Border Security

Border crisis shines a light on DHS tech woes

Border patrol fence.

The Department of Homeland Security's effort to push out new technology in support of its border security duties remains uneven because of nagging organizational issues -- and lawmakers say some of those issues are affecting the response to the continuing crisis at the U.S.-Mexico border.

While the nation's attention is riveted on thousands of unaccompanied minors crossing into the U.S., and Congress and the president spar over how to respond, a pair of House Science, Space, and Technology subcommittees on July 31 held the first of two planned hearings tackling the narrower question of how best to utilize technology to address such problems.

Oversight Subcommittee Chairman Paul Broun (R-Ga.), ranking member Dan Maffei (D-N.Y.), Research and Technology Subcommittee ranking member Dan Lipinski (D-Ill.) and other lawmakers noted the current situation had proved the need for more efficient and effective technologies to track both documented and undocumented border crossers.

"The influx raises questions. Agents are focused on processing and not on security," said Broun.

Border Patrol agents, he said, would benefit from video cameras, thermal imaging systems, drones and ground sensors, but there is no overarching plan in place to add newer versions of the technology. "S&T needs a clear, comprehensive roadmap," Broun said.

The panel of witnesses, including experts from Rand Corp.'s National Security Research Division, the Government Accountability Office and the Institute for Homeland Security Solutions, all gave the DHS Science and Technology Directorate "incomplete" grades on how it has been handling research, development and implementation of border security technology.

Lipinski cited S&T's inability to say how much money it has spent on research and development because its records are not uniform, the absence of a strategic plan for R&D, and its lack of ways to share communications about new technology across DHS.

Dave Maurer, GAO's director for homeland security and justice, made much the same point in a 2012 report that was critical of DHS's lack of uniform management for tech R&D. Despite some progress by DHS in coordinating R&D across its component agencies in the last couple of years, Maurer said July 31 that the agency has much work left to do.

For instance, he said, DHS only recently came up with a common definition of what constitutes research and development across its components. That is an important first step, but Maurer said the agency is still struggling with basics like what's being spent on R&D, who's spending it and where. "We found 25 instances of R&D overlap" in the 2012 report, he said.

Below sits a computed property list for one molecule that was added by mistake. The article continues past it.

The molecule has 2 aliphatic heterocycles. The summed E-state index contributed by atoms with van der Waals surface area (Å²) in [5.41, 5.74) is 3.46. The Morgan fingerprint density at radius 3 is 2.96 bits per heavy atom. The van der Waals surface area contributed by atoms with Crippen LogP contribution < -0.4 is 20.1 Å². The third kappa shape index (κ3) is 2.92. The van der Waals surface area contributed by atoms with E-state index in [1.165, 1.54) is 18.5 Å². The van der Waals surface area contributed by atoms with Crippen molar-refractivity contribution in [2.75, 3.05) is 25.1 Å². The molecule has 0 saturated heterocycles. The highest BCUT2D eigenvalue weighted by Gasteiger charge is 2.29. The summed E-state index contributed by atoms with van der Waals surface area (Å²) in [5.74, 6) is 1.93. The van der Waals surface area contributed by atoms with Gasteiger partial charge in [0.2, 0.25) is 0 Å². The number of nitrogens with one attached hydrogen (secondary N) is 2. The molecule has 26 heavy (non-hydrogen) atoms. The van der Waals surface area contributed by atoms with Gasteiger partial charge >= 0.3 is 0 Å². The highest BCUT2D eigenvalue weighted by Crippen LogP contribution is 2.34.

Broun said DHS management issues are longstanding and chronic. "The department is no longer in its infancy," he said. "Should [DHS] research and development be put on [GAO's] high risk list?"

Maurer said there wasn't a specific "shout out to R&D" on the list, but that DHS as a whole was flagged by GAO for its nagging management issues.

Maurer did credit the department with significantly shifting how it buys new technology in the wake of its failed multi-billion dollar SBINet border surveillance technology contract. After significant problems with the program were uncovered, DHS essentially abandoned it in 2010 and instituted a commercial-of-the-shelf approach to buying border detection and surveillance gear.

Maffei, however, questioned whether the COTS approach was working for DHS.

Jack Riley, vice president at RAND National Security Research Division, responded that the technology being brought in under the program was "good and mature."

"DHS's acquisition processes are maturing," he added. "They're not perfect, though."

One suggestion Riley made was for the department to consider designating a "czar" with central accountability for border issues, similar to the host of other czars appointed by various White Houses across the decades to concentrate on a given troublesome issue.

No one from the Science and Technology Directorate testified at the hearing. That testimony is planned for the second hearing in the series, expected to come this fall.

About the Author

Mark Rockwell is a staff writer at FCW.

Before joining FCW, Rockwell was Washington correspondent for Government Security News, where he covered all aspects of homeland security from IT to detection dogs and border security. Over the last 25 years in Washington as a reporter, editor and correspondent, he has covered an increasingly wide array of high-tech issues for publications like Communications Week, Internet Week, Fiber Optics News, tele.com magazine and Wireless Week.

Rockwell received a Jesse H. Neal Award for his work covering telecommunications issues, and is a graduate of James Madison University.

Click here for previous articles by Rockwell. Contact him at mrockwell@fcw.com or follow him on Twitter at @MRockwell4.


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Reader comments

Mon, Aug 4, 2014

Does not help when the perspective (this from a neighbor who has family in Mexico that they stay in touch with via the internet) of many Mexicans is that our Federal leaders approve of the rush of illegals, and that children are the best bet because we have a weakness for them.

Throwing more money at locking down all pathways is not going to work unless you have more money than The USA no longer has left. You need to get a change of perception of "yes, it is illegal, but it is OK, we will waive the law due (insert one of many reasons) so come on over" to "illegal is illegal, break the law and pay".

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